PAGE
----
My spouse just died. Do I have access to his or her accounts?

Generally, if your name does not appear on the account, either as a joint owner with rights of survivorship, trustee (if the account is held in trust), or a beneficiary, you probably can’t access the account unless authorized to do so by the probate court having jurisdiction over your spouse’s estate. Each state has its own laws dealing with this situation, and the applicable rules may differ from one state to the next. Even if you are named as agent in your spouse’s power of attorney with the right to access his or her accounts, that authorization ends upon the death of the person executing the power of attorney, namely your spouse.

 

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Adjusting to Life Financially after a Divorce

There’s no doubt about it — going through a divorce can be an emotionally trying time. Ironing out a divorce settlement, attending various court hearings, and dealing with competing attorneys can all weigh heavily on the parties involved.

In addition to the emotional impact a divorce can have, it’s important to be aware of how your financial position will be impacted. Now, more than ever, you need to make sure that your finances are on the right track. You will then be able to put the past behind you and set in place the building blocks that can be the foundation for your new financial future. Continue reading “Adjusting to Life Financially after a Divorce”

Investing as a Couple: Getting to Yes

 

In a perfect world, both halves of a couple share the same investment goals and agree on the best way to try to reach them. It doesn’t always work that way, though; disagreements about money are often a source of friction between couples. You may be risk averse, while your spouse may be comfortable investing more aggressively–or vice versa. How can you bridge that gap? Continue reading “Investing as a Couple: Getting to Yes”

Counting on Your Husband’s Retirement Income? Three Things Women Should Know

 

Women face special challenges when planning for retirement. Women are more likely than men to work in part-time jobs that don’t qualify for a retirement plan. And women are more likely to interrupt their careers (or stay out of the workforce altogether) to raise children or take care of other family members. As a result, women generally work fewer years and save less, leaving many to rely on their husbands’ savings and benefits to carry them both through retirement.1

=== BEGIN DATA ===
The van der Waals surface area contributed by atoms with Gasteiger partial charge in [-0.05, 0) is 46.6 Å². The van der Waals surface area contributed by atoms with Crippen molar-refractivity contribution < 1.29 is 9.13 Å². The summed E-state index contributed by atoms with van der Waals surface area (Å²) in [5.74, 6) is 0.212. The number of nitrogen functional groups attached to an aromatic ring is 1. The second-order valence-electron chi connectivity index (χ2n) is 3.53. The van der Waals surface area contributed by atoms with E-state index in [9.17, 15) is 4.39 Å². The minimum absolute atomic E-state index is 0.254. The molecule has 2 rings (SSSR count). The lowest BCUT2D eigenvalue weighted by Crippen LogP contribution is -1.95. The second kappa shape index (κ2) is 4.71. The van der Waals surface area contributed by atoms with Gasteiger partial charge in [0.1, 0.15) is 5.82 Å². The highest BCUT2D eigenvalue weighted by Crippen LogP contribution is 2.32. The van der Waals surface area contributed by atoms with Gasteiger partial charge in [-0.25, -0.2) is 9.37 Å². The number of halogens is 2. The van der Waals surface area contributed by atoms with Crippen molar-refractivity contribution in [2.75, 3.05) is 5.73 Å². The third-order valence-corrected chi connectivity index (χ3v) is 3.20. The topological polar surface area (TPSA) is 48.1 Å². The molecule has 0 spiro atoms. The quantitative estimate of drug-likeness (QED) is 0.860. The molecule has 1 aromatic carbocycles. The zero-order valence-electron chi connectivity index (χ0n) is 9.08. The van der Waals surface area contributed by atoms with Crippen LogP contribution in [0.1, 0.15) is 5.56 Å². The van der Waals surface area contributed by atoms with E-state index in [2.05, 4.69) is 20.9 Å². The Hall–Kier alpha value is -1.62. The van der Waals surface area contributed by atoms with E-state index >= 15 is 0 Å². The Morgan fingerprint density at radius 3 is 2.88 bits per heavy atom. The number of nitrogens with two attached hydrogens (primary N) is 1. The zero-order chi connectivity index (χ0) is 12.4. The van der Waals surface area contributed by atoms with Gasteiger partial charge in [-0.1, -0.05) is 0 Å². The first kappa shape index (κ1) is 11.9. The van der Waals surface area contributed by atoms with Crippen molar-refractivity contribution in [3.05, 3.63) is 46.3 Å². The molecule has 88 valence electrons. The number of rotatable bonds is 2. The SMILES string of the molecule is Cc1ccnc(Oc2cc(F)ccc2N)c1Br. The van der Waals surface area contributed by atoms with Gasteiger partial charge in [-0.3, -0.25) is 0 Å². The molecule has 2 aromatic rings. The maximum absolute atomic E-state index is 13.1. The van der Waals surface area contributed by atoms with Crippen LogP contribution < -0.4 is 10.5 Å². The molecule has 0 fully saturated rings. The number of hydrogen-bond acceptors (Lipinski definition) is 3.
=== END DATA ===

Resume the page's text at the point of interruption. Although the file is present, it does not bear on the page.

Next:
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If I delay receiving Social Security benefits, should I still sign up for Medicare at age 65?

Even if you plan on waiting until full retirement age or later to receive Social Security retirement benefits, consider signing up for Medicare. If you’re 65 or older and aren’t yet receiving Social Security benefits, you won’t be automatically enrolled in Medicare Parts A and B. You can sign up for Medicare when you first become eligible during your seven-month Initial Enrollment Period. This period begins three months before the month you turn 65, includes the month you turn 65, and ends three months after the month you turn 65. Continue reading “If I delay receiving Social Security benefits, should I still sign up for Medicare at age 65?”

Does my 16-year-old have to pay Social Security tax on her earnings?

 

Answer:

Like most wage-earning employees, your 16-year-old will most likely have to pay Social Security tax on her earnings. Of course, every rule has its exceptions. In this case, there are three. She may be exempt from paying Social Security taxes if she (1) works in the family business, (2) works in domestic service, or (3) delivers newspapers. Continue reading “Does my 16-year-old have to pay Social Security tax on her earnings?”